Anne Zeman’s portrait of peonies by an old fence reminds me that people used to take Sunday drives. And, as Pete Seeger laments in his Public Television retrospective, families would sing all the way there and back. He frets about what will become of the American voice, without singing in the car… one of our happiest family memories back in Lathrup Village, Michigan.
In those days, especially near the ‘Motor City,’ there was implied scorn in the phrase ‘Sunday Driver’. Yet that was our favorite way to spend Daddy’s only day off from the Detroit Times. We’d drive around, searching for peonies, for example — rare in Michigan, something anyone can do in New Jersey. But they only grew in a few yards, in other far-away neighborhoods. We would sing all the way to the peonies. “White Coral Bells,” though I never met those flowers until New Jersey, either. “Row, Row, Row Your Boat,” which my D&R Canal kayaking buddies and I sing on our way south from Alexander toward Lawrenceville.
But now, what with road rage and all, I can’t think of the last time I heard or saw anyone singing in the car. Worse, even before these wild gas prices, Sunday drives have vanished. People get in their cars to go somewhere and back - to run errands, to soccer practice, to check out yet another new chef. Some, on Sundays, still do drive to their place of worship. (Mine is the Towpath…) But the car equivalent of Henry David Thoreau’s ’sauntering’ is lost.
Sauntering is akin to ‘errantry’, something I learned in Cornwall in search of King Arthur: “Wandering around in search of adventure.” Not a bad definition for a life.
Unbeknown to most, New Jersey is rich in opportunities for errantry.
When I first read John McPhee’s The Pine Barrens, it was studded with warnings about getting lost, stuck in sugar sand roads, quirks of locals. So, for more than a decade, I quailed before venturing there alone . Then, along with Princeton Artists Alliance artist, Dottie Bissell, we dared the back roads, extending our creative ‘errantry’ to Tabernacle, Smithville, Oceanville, even Leeds Point, where, in the 1700’s, the Jersey Devil is said to have been born, Mrs. Leeds’ 13th child.
Now, hardly a month goes by without a Pinelands journey. Errantry is my main New Jersey hobby. Never is “wandering around in search of adventure” more thrilling and fulfilling than on and near sugar sand roads, bordered by, even named after, flowers. Friendship-Speedwell road celebrates a member of the pansy family. Any day now, along Sooy Place, the rare and exquisite goats’ rue will burst into bloom.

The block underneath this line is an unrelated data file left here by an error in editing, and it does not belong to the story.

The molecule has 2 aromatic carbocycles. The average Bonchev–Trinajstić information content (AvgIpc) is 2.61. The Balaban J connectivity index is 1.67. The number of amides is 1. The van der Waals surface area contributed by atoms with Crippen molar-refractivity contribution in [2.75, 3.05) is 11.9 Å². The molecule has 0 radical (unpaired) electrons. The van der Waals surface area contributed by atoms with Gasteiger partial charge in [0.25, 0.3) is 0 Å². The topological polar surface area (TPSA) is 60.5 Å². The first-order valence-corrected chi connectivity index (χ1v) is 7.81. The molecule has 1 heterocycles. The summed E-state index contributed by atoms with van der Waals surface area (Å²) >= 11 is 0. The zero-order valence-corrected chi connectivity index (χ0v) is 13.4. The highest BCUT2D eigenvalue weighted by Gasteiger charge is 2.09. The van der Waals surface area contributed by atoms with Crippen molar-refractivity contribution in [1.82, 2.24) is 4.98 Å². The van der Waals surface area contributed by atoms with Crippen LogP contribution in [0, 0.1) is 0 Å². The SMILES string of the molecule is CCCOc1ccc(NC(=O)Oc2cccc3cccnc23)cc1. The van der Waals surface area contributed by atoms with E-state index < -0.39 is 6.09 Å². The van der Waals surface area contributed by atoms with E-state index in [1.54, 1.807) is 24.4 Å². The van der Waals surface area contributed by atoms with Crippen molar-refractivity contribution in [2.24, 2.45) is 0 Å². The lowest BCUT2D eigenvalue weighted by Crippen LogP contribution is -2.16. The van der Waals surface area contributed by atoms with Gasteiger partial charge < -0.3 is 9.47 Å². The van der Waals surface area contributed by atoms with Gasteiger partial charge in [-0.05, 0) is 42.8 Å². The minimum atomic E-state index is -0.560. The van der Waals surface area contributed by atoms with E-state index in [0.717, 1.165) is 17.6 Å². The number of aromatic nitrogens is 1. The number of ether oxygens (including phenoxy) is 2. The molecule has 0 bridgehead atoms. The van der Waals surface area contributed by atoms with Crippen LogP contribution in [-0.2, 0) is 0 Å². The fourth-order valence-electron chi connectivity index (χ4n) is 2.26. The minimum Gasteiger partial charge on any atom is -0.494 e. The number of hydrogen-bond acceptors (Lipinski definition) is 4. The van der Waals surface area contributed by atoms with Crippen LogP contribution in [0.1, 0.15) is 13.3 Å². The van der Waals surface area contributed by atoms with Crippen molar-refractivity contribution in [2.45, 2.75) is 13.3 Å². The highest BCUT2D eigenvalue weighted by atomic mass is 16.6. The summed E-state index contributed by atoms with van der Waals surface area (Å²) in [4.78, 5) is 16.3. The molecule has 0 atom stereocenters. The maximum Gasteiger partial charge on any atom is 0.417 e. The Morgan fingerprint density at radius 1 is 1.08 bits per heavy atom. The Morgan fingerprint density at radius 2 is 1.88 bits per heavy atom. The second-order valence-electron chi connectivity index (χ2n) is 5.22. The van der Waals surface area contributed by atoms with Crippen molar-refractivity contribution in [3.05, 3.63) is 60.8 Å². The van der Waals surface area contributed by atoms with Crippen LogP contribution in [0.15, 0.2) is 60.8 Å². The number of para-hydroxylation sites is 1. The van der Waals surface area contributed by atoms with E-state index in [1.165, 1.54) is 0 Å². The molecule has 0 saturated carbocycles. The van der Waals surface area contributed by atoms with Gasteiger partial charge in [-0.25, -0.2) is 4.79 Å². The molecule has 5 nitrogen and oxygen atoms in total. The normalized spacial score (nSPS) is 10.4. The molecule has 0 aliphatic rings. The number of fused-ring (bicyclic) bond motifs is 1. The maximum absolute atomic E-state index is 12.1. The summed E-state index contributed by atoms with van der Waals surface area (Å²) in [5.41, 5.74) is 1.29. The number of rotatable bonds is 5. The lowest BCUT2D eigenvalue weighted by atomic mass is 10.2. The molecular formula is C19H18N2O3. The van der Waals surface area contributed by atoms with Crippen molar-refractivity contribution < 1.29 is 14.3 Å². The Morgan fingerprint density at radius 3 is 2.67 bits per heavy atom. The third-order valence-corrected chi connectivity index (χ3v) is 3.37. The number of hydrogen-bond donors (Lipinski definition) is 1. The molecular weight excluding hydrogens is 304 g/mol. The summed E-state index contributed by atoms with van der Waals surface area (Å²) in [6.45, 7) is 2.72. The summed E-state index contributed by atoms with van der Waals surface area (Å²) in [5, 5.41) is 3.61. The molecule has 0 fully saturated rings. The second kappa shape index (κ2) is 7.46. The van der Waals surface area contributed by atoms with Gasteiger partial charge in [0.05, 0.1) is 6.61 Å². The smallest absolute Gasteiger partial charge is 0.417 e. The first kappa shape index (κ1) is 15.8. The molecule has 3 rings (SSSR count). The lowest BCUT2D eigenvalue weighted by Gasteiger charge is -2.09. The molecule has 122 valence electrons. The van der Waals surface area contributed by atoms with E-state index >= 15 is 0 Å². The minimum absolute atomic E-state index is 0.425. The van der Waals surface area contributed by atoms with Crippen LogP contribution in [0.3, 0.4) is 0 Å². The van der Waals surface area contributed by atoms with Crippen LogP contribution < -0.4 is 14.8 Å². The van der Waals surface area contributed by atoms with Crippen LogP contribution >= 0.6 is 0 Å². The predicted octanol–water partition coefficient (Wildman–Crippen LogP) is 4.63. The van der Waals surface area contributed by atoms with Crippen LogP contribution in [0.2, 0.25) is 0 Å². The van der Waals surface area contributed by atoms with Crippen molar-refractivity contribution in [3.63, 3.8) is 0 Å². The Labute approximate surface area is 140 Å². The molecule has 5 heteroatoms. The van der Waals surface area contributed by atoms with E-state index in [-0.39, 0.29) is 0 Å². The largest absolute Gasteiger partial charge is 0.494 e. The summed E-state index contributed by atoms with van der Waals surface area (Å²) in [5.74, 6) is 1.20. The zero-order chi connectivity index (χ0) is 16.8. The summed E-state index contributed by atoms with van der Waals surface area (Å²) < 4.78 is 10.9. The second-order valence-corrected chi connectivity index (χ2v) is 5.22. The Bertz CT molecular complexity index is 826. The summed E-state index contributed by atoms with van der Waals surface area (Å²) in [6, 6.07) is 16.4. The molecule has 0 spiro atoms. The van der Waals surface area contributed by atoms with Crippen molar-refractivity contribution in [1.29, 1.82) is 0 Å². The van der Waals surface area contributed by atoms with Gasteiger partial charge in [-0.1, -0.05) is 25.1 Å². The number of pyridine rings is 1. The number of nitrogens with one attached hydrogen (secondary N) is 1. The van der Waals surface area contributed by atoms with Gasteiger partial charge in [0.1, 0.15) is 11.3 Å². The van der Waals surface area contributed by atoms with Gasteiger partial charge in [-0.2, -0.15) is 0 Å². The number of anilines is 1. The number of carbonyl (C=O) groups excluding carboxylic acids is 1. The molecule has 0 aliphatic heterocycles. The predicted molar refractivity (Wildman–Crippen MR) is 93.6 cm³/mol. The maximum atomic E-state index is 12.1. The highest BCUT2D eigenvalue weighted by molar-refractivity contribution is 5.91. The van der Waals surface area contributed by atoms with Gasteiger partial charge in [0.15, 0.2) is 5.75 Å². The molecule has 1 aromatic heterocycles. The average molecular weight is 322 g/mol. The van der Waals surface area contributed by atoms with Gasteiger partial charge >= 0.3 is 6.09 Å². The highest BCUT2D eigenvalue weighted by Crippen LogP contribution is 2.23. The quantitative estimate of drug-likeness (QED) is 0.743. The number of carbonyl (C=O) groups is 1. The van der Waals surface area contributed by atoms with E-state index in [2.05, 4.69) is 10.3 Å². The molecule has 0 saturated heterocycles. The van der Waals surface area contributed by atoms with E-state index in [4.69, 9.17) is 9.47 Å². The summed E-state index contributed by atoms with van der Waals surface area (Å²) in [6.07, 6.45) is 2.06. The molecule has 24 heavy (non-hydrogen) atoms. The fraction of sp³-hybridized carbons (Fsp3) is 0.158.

The 1700’s — [now THERE's a time I long to have lived, preferably in Philadelphia with Ben and Tom and John and George, that crew] saw Leeds Point and Smithville as major crossroads. Travel necessitated storied inns and restaurants which exist in other forms but feel ancient to this very day - Oyster Creek Inn rests right on the salt marsh, exquisite light and views at evening. The Smithville Inn and its adjacent Bakery remain right on our Route 9. Original Smith and Bowen family members slumber in the adjacent churchyard.
Joseph Bonaparte, Napoleon’s brother, at Point Breeze on the Bordentown Bluffs, wrote letters to colleagues in Europe about his own encounter with the Jersey Devil. Pineys have challenged me, “Aren’t you AFRAID?” Frankly, no — I want to ask that guy about the 1700’s. Read the rest of this entry »
OK, this blog, NJ WILD, is supposed to have poetry in it. Where is the poetry?
Here is one of the favorites at performances by Princeton’s Cool Women Poets, themed critique and performance group, who are frequently asked to read as “Forces of Nature.” It was given most recently at the New Jersey Foresters’ Annual Meeting at Duke Farms. My intention was to thank the foresters for tending to New Jersey trees, without which our eagles would have neither perches, cover nor nesting sites.
Photographer Tasha O’Neill captures an eagle with the full power I sensed before writing “Visitation.”